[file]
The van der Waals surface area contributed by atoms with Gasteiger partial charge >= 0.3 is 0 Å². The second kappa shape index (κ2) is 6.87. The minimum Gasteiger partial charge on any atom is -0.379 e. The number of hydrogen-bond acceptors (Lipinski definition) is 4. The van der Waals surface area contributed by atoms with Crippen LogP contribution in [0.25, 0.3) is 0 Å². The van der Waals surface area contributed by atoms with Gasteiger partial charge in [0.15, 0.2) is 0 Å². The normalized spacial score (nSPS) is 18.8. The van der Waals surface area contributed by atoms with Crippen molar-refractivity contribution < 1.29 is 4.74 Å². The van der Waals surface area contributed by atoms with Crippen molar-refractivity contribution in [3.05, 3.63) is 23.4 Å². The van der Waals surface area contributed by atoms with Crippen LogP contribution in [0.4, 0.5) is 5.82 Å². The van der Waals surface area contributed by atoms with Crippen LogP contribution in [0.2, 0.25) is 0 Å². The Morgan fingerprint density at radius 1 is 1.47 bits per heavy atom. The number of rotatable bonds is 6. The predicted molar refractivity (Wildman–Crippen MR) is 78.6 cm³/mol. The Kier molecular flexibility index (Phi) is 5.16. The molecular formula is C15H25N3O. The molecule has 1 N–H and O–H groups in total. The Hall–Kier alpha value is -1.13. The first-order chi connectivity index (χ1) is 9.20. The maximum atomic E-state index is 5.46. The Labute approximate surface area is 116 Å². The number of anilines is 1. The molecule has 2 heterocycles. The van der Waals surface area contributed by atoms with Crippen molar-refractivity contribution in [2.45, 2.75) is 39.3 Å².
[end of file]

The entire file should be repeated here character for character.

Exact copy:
The van der Waals surface area contributed by atoms with Gasteiger partial charge >= 0.3 is 0 Å². The second kappa shape index (κ2) is 6.87. The minimum Gasteiger partial charge on any atom is -0.379 e. The number of hydrogen-bond acceptors (Lipinski definition) is 4. The van der Waals surface area contributed by atoms with Crippen LogP contribution in [0.25, 0.3) is 0 Å². The van der Waals surface area contributed by atoms with Gasteiger partial charge in [0.15, 0.2) is 0 Å². The normalized spacial score (nSPS) is 18.8. The van der Waals surface area contributed by atoms with Crippen molar-refractivity contribution < 1.29 is 4.74 Å². The van der Waals surface area contributed by atoms with Crippen molar-refractivity contribution in [3.05, 3.63) is 23.4 Å². The van der Waals surface area contributed by atoms with Crippen LogP contribution in [0.4, 0.5) is 5.82 Å². The van der Waals surface area contributed by atoms with Crippen LogP contribution in [0.2, 0.25) is 0 Å². The Morgan fingerprint density at radius 1 is 1.47 bits per heavy atom. The number of rotatable bonds is 6. The predicted molar refractivity (Wildman–Crippen MR) is 78.6 cm³/mol. The Kier molecular flexibility index (Phi) is 5.16. The molecular formula is C15H25N3O. The molecule has 1 N–H and O–H groups in total. The Hall–Kier alpha value is -1.13. The first-order chi connectivity index (χ1) is 9.20. The maximum atomic E-state index is 5.46. The Labute approximate surface area is 116 Å². The number of anilines is 1. The molecule has 2 heterocycles. The van der Waals surface area contributed by atoms with Crippen molar-refractivity contribution in [2.45, 2.75) is 39.3 Å².